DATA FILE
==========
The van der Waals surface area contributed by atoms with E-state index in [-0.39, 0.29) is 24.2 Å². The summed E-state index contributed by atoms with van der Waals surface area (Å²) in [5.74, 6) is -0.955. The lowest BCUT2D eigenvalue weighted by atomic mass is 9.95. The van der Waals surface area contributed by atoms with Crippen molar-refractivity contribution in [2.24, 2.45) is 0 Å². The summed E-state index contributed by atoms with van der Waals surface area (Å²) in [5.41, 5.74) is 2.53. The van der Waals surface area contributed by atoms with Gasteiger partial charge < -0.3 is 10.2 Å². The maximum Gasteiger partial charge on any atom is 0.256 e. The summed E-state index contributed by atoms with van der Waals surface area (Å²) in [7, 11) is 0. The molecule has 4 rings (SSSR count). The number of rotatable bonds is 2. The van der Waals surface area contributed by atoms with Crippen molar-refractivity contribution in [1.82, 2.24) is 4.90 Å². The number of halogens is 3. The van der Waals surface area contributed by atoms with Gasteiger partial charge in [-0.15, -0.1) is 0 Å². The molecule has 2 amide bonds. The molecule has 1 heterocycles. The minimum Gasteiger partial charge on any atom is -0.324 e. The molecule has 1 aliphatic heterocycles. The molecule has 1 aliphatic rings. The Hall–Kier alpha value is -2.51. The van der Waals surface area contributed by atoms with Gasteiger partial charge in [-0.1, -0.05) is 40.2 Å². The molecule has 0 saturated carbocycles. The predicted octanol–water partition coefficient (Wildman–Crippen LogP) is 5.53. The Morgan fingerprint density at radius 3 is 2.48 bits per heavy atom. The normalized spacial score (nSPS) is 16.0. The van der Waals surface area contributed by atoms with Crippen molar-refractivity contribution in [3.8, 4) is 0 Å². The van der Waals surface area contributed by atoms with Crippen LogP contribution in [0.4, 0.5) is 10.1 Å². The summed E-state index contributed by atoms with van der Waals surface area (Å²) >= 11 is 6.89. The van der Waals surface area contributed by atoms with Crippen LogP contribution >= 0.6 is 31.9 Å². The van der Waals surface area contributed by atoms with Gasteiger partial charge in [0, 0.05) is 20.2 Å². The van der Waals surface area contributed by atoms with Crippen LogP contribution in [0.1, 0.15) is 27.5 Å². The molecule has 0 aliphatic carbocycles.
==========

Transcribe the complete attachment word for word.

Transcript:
The van der Waals surface area contributed by atoms with E-state index in [-0.39, 0.29) is 24.2 Å². The summed E-state index contributed by atoms with van der Waals surface area (Å²) in [5.74, 6) is -0.955. The lowest BCUT2D eigenvalue weighted by atomic mass is 9.95. The van der Waals surface area contributed by atoms with Crippen molar-refractivity contribution in [2.24, 2.45) is 0 Å². The summed E-state index contributed by atoms with van der Waals surface area (Å²) in [5.41, 5.74) is 2.53. The van der Waals surface area contributed by atoms with Gasteiger partial charge < -0.3 is 10.2 Å². The maximum Gasteiger partial charge on any atom is 0.256 e. The summed E-state index contributed by atoms with van der Waals surface area (Å²) in [7, 11) is 0. The molecule has 4 rings (SSSR count). The number of rotatable bonds is 2. The van der Waals surface area contributed by atoms with Crippen molar-refractivity contribution in [1.82, 2.24) is 4.90 Å². The number of halogens is 3. The van der Waals surface area contributed by atoms with Gasteiger partial charge in [-0.15, -0.1) is 0 Å². The molecule has 2 amide bonds. The molecule has 1 heterocycles. The minimum Gasteiger partial charge on any atom is -0.324 e. The molecule has 1 aliphatic heterocycles. The molecule has 1 aliphatic rings. The Hall–Kier alpha value is -2.51. The van der Waals surface area contributed by atoms with Gasteiger partial charge in [-0.1, -0.05) is 40.2 Å². The molecule has 0 saturated carbocycles. The predicted octanol–water partition coefficient (Wildman–Crippen LogP) is 5.53. The Morgan fingerprint density at radius 3 is 2.48 bits per heavy atom. The normalized spacial score (nSPS) is 16.0. The van der Waals surface area contributed by atoms with Crippen molar-refractivity contribution in [3.8, 4) is 0 Å². The van der Waals surface area contributed by atoms with Crippen LogP contribution in [0.4, 0.5) is 10.1 Å². The summed E-state index contributed by atoms with van der Waals surface area (Å²) >= 11 is 6.89. The van der Waals surface area contributed by atoms with Crippen LogP contribution >= 0.6 is 31.9 Å². The van der Waals surface area contributed by atoms with Gasteiger partial charge in [0, 0.05) is 20.2 Å². The van der Waals surface area contributed by atoms with Crippen LogP contribution in [0.1, 0.15) is 27.5 Å². The molecule has 0 aliphatic carbocycles.